Different ways to supply power

Hello all,
I have an arduino mega, and my project requires more current than it can supply (>200) but enough to be powered by usb from pc (<500).
So what i want to do is split the current before it reaches the arduino, in a somewhat similar fashion to the attached image. (I know its not mega but just flow with me…)

Problem is, in the Arduino specs it says that the input for the Vin pin should supply between 7-12 Volts (recommended), (I assume due to a voltage regulator connected to it?), and the USB only supplies 5V.
Anyway, what i wanted to ask is if it is safe to connect the PC USB directly to Vin, or must i add a bypass from the PC USB into the board’s USB connection?

thanks so much in advance,
Tim

Do not connect the USB +5vdc to the Vin pin, rather attach it to the 5V pin.

But I don’t understand your need to do this. When the arduino is cabled to the USB the 5V pin can easily supply 100ma, more likely closer to 400ma. An advantage of doing it this way is the PC USB port is protected from over current draw by a thermofuse located on the arduino board.

Lefty

yeah, but searching the web for max current supply from 5V on arduino mega doesnt bring up a definitive answer and i didnt want to repost a question that is so widely covered (even though very obscure).

some say you can only get 200mA combined, some say its 200mA from each pin so that you have 800mA (but there are only 3 5V / GND pins on the mega, wth?). I only need around 300mA at peak (when every component is transmitting), so if anyone can confirm that i may draw around a 100mA from each 5V pin at the same time, then everything is solved :slight_smile:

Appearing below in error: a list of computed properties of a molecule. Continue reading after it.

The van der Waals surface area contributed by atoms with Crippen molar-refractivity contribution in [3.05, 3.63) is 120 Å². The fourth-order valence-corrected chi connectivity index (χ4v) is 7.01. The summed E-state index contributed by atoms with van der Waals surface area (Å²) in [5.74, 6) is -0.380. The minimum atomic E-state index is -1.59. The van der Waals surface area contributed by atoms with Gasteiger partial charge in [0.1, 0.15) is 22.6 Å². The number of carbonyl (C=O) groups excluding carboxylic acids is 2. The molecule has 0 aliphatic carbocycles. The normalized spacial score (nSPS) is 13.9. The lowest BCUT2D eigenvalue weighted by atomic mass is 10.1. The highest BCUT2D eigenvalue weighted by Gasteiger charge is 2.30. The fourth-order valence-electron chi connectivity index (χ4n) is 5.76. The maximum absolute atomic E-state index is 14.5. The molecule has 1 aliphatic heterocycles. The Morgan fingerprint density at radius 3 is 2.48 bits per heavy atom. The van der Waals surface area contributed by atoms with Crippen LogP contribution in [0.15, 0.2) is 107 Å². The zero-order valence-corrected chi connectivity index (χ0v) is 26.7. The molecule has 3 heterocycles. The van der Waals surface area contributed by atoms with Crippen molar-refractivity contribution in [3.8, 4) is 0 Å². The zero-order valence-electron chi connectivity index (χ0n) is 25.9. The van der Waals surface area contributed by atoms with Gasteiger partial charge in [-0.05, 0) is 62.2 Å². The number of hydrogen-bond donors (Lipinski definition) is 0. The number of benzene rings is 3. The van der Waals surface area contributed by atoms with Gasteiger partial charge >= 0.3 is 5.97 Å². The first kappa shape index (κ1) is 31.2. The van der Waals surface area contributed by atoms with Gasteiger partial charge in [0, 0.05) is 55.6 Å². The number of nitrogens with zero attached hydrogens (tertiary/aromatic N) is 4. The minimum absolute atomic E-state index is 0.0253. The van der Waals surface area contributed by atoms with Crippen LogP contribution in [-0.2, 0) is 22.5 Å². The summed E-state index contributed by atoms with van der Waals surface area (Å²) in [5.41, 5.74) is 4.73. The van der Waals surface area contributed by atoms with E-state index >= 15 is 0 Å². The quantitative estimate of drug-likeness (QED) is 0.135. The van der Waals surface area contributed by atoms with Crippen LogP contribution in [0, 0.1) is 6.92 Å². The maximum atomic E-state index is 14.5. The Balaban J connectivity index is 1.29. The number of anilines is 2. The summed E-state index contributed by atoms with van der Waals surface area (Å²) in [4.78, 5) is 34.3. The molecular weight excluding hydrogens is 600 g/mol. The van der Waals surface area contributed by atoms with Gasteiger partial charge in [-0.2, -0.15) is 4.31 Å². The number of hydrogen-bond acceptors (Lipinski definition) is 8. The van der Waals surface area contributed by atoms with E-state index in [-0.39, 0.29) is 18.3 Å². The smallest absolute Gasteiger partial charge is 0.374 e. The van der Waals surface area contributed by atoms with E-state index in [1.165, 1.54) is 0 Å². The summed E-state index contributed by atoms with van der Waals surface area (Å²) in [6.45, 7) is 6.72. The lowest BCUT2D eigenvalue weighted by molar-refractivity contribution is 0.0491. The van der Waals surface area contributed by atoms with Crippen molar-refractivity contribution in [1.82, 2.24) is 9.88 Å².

idantim:
yeah, but searching the web for max current supply from 5V on arduino mega doesnt bring up a definitive answer and i didnt want to repost a question that is so widely covered (even though very obscure).

some say you can only get 200mA combined, some say its 200mA from each pin so that you have 800mA (but there are only 3 5V / GND pins on the mega, wth?). I only need around 300mA at peak (when every component is transmitting), so if anyone can confirm that i may draw around a 100mA from each 5V pin at the same time, then everything is solved :slight_smile:

Well a definitive answer requires knowing if being powered via USB or external power connector, and if by external power what the specific external voltage is being used, so that is way you might find a published answers evasive.

If using USB power there is a 500 ma thermofuse that sets a maximum current limit and the board consumes around 50ma so there should be up to 450 ma or so available at the 5V pin.

If using external power then the limit is the heat dissipation by the on-board 5 volt regulator which is proportional not to just the amount of current being drawn but also the voltage drop across the regulator, that is why with a recommended external voltage of 7 to 12vdc, the closer to 7vdc input you get the cooler the regulator will run at any given current demand. With that in mind you should have no problem being able to source as much 5V pin current as you could with the USB power.

Lefty